OPINION: Abbott nothing but a nameless 'pain in the arse'
IT'S been said life imitates art. I remember when political parties would go head to head and the debate was "robust" - each party got some sword thrusts into the other.
Now, most point scoring is inside one party. This week (again), it's the Liberal Party's turn.
In this week's bout of sniping (that he said he wouldn't do) Tony Abbott came out with two gems. One was along the lines of he's "not the Liberal everyone wants to be seen with".
Well, it's good to know he's realised he's not popular.
His other comment was my second favourite quote of the week: "The last thing I want to do is be difficult."
The comments followed a talk to the "party faithful" and ended up in the media thanks to a recording. Abbott criticised the crossbench for forcing the Coalition to "bring forward a Budget which is second-best, a taxing and spending Budget".
Didn't anyone tell Abbott politics is no place for those who can't accept nothing is perfect?
Everything is a compromise, a juggle and a fair bit of horse trading.
This attitude brought him undone as PM and party leader. And Kevin Rudd. Two men whose idea of compromise is letting others take up ideas the great master has bestowed upon them.
Abbott refused to compromise after the Senate blocked many of his 2014 budget measures and they took on a non-life as "zombie measures" until they were put out of their misery by the current Liberal hierarchy.
But was this a second-rate budget forced on the Libs by the crossbench?
Not really, because sometimes smaller parties take the blame for measures the main party wants included and by letting the small party claim them as a victory, the main party does not look bad.
Senator Nick Xenophon claimed the crossbench improved it: "I think the Budget was the Budget you get when you take into account political realities of dealing with the crossbench," he said.
Which is what Abbott said, but with no negativity or bitterness.
"In my view we improved on a whole range of measures, making it fairer, more equitable" etc.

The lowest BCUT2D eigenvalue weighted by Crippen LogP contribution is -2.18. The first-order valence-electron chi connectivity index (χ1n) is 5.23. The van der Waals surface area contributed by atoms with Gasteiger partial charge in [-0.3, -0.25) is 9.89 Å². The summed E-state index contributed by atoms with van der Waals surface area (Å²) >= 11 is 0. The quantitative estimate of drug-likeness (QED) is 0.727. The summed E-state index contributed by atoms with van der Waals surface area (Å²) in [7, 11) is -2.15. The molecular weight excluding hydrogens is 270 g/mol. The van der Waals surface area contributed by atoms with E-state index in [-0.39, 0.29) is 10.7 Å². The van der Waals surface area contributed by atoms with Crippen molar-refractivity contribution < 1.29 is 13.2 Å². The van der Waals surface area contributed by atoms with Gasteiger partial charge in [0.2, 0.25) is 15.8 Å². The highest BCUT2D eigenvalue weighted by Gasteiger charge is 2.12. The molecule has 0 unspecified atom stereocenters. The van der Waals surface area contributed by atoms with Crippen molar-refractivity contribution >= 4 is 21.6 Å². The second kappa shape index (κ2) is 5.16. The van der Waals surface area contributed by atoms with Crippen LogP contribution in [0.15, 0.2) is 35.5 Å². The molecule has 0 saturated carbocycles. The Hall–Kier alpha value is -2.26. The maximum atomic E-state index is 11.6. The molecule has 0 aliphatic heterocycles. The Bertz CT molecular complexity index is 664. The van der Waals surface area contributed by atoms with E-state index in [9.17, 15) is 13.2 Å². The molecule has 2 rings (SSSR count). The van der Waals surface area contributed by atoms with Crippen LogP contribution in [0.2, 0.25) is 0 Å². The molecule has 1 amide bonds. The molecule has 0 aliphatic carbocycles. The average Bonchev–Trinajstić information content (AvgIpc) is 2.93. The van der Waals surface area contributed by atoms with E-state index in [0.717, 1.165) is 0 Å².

When he was asked what impact Abbott's interventions were having, Xenophon smirked: "How can I put this succinctly?
I need to put this in cut-through language that Tony Abbott is renowned for. I think Tony Abbott's being a huge pain in the arse right now."
The quote of the week. A Paul Keating moment, except Keating would have twisted the knife. Xenophon left a clean wound.
Meanwhile the "second-rate" Libs have obviously decided to give Abbott no more air. Treasurer Scott Morrison made an oblique reference to his comments as "background noise".
And when the ABC asked Malcolm Turnbull about Abbott's talk, the PM twice refused to use Abbott's name or title: "I'm not going to comment on the gentleman you described."
Looks like he's learnt something from Joseph Stalin - don't name it and you give it no credence. Eventually it will drop off the radar.
If you haven't read George Orwell's book 1984 or seen the movie released in 1984, it's a parody of communism using pure Stalinism as its model.
Its Newspeak language deleted words for such dangerous concepts as democracy and freedom of thought - if you couldn't name it, you couldn't think it.
So Libspeak no longer includes the words "Tony" and "Abbott". If there's one thing sure to drive an ex-PM mad, it's being ignored by all but the faithful.
Lib life imitates the art of Orwell.